Dr. Adrian Rodriguez-Marek obtained his Ph.D. from U.C. Berkeley in Civil Engineering in the year 2000. He then joined the faculty at Washington State University, and since 2010 has been a faculty member in the Civil and Environmental Engineering department at Virginia Tech. Dr. Rodriguez-Marek's research and teaching is in the area of geotechnical earthquake engineering, with a focus on site response and seismic hazard analysis. He has published extensively on various topics, including site response, ground motion characterization, and the treatment of uncertainty in seismic hazard analysis. Dr. Rodriguez-Marek has also participated as a consultant in various seismic hazard assessment projects for nuclear power plants and critical facilities around the world. He is the current chair of the Center for Geotechnical Practice and Research at Virginia Tech.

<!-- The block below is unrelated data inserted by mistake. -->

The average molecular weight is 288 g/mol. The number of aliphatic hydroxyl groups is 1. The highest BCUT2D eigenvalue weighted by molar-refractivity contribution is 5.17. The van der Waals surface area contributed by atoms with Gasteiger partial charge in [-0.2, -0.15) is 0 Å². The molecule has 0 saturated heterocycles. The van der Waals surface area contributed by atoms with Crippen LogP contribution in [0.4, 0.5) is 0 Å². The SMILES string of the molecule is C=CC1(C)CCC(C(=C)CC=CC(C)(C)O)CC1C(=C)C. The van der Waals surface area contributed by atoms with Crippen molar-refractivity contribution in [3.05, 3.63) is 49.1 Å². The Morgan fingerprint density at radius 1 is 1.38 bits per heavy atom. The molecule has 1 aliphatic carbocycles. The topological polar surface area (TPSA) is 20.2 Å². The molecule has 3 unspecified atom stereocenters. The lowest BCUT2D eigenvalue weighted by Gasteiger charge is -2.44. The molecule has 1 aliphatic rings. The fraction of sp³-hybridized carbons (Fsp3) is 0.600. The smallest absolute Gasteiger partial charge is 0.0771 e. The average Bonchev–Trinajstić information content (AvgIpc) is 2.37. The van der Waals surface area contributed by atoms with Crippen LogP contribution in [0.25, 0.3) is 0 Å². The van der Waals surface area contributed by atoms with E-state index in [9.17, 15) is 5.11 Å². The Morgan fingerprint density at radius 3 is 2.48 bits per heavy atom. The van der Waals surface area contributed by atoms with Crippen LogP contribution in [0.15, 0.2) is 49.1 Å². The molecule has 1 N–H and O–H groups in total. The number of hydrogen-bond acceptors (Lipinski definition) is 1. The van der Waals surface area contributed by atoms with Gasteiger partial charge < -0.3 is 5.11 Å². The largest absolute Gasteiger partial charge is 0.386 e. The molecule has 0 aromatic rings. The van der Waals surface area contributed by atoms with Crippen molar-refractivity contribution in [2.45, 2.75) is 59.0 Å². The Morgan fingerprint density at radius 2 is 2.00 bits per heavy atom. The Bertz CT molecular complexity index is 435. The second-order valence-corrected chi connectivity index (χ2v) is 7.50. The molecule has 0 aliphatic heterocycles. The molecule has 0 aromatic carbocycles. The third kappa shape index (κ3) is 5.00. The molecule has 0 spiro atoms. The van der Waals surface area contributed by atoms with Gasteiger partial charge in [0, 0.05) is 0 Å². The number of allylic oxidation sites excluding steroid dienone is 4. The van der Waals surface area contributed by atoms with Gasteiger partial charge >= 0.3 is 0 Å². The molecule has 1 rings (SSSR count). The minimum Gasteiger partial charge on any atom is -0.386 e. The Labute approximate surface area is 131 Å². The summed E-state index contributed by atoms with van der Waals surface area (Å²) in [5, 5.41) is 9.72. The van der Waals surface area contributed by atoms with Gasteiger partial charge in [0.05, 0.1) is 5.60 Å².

To read the award citation and learn more about the authorship team, view the news post on the EERI website here.
EERI continues to monitor the COVID-19 situation and adapt our plans and policies accordingly. As a reminder, beginning December 15, 2021, all EERI in-person events and activities, including chapter and committee meetings, will require participants to sign a liability waiver to attend. Student chapter events will continue to follow the guidelines of their academic institution. All EERI's COVID-19 updates are available on the website here.